Apple to Curb Distracted Driving
Apr 30, 2014
Distracted driving is a major issue in the United States. In 2012 the national highway traffic safety administration found that distracted driving accidents killed 3,328 people. The number of people injured in 2012 was 421,000 and growing year over year.
With these types of numbers, law makers have tried their best to curb distracted driving by making it illegal to drive while using a handheld mobile device. Almost all fifty states have laws that either prohibit text messaging for drivers or prohibit all handheld cell phones while driving.
While this is a great step towards making our roads a safer place to travel, a law prohibiting cell phone use for drivers is only as good as the people following those laws. Sure those who don’t follow the law can get fined but that still requires police officers to catch people in the act. Thousands of people use their phone every day while driving without repercussions because it’s just too hard for police officers to be everywhere.
So to help decrease the amount of distracted driving on the roads, Apple is looking to cut the offenders off at the source. A recent patent on technology by the tech giant sees them moving towards a “lock-out” feature that would prohibit people from using their phone, or at least certain functions while driving.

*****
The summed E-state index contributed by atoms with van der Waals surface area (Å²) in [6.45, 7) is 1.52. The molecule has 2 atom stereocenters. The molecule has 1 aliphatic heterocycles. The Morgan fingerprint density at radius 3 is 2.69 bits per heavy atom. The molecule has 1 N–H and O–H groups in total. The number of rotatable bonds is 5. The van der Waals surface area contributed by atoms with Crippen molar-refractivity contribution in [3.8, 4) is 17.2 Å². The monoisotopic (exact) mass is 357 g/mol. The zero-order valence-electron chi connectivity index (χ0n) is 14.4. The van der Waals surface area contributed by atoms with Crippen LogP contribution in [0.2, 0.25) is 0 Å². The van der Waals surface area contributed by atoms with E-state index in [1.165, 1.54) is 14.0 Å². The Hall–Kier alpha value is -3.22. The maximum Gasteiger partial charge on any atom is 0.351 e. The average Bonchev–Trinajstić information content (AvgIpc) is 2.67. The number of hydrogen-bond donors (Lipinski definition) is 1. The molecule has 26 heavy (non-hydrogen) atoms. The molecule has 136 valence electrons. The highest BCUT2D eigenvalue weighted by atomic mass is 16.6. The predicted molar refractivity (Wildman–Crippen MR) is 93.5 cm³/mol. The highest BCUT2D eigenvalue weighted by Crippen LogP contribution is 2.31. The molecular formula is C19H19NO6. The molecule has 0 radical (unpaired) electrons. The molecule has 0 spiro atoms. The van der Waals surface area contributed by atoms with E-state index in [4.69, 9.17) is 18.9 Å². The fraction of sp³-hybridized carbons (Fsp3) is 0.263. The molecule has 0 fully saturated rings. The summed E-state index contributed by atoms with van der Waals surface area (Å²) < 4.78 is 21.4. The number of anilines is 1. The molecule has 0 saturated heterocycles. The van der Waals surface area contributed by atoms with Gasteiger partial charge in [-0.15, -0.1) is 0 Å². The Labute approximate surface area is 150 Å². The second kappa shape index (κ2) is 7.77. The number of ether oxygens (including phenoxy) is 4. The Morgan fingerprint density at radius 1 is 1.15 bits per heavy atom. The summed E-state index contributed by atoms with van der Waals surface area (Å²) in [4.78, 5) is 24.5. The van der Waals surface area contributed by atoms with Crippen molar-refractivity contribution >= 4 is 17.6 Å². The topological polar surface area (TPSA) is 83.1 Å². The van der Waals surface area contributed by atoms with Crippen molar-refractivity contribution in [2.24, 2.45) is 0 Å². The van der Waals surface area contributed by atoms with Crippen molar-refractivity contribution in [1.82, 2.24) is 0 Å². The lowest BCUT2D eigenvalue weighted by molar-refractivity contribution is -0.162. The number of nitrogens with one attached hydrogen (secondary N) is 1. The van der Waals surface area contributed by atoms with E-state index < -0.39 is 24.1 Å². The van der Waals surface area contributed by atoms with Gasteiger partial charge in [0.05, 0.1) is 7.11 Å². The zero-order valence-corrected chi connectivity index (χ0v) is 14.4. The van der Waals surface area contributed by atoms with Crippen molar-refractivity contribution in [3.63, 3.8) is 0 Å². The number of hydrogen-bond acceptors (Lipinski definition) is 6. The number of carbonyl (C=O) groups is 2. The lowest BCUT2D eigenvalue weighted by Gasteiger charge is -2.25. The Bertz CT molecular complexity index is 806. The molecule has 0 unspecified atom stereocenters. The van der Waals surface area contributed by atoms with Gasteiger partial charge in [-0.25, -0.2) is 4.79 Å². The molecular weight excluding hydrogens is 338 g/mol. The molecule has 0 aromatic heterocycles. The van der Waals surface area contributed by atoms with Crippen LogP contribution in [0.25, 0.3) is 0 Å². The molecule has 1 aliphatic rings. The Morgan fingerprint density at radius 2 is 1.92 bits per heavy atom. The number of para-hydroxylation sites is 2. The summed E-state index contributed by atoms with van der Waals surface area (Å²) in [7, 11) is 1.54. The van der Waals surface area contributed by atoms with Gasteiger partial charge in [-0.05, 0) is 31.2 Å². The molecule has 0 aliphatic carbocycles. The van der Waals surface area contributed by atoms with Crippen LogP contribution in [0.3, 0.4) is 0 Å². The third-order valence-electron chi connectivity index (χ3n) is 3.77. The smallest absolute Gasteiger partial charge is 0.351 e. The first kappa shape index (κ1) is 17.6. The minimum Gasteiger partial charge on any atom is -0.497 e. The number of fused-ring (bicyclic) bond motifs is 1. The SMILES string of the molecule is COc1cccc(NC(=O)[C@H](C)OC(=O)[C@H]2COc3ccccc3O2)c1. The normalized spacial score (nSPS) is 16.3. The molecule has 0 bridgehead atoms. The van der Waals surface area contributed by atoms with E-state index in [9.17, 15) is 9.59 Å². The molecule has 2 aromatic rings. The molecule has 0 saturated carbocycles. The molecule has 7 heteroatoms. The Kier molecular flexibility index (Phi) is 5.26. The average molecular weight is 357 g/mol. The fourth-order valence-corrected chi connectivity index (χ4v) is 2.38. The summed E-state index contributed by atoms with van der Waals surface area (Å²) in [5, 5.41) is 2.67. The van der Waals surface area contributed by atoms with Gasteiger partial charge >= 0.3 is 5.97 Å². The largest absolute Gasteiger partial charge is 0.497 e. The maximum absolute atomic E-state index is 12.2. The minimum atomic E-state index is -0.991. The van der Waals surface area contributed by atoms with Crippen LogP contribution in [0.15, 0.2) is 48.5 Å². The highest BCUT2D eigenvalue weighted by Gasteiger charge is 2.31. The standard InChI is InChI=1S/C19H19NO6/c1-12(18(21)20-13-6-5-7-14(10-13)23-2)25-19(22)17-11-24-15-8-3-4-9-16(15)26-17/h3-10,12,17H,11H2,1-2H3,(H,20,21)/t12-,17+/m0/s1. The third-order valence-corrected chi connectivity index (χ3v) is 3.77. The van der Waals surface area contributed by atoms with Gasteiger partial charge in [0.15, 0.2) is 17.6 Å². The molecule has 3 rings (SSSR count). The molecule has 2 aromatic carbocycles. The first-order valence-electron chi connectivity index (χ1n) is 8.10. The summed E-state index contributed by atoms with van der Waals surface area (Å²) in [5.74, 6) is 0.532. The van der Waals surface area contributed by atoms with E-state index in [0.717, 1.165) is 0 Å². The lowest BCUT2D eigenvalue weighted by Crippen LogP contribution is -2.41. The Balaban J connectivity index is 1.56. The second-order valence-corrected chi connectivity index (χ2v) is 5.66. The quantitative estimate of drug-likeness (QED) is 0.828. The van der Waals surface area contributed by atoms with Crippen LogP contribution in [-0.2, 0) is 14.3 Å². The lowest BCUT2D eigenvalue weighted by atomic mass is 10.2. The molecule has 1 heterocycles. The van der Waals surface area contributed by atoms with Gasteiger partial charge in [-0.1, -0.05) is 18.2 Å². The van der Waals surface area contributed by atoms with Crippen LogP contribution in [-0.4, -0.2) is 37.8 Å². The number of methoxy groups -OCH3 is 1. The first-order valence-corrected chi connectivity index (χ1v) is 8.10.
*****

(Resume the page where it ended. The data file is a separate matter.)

The patent submitted to the U.S. Patent and Trademark office describes a lock-out system that could detect when a user is driving using sensors in the phone or by pulling information while the phone is connected to a car.
"As a market leader, Apple could have the power to change the culture behind texting and driving, if it works and is intuitive; that would be a very good step," Paul Watters, head of policy for the AA, a U.K. based motoring organization, told Business Insider.
The question of whether the technology will work properly is the main issue. Questions such as, “how will the iPhone know if you are a driver or a passenger?” and “What if there is an emergency and the phone is needed to call for help?” are all valid problems that need to be addressed before this technology can be released to the public.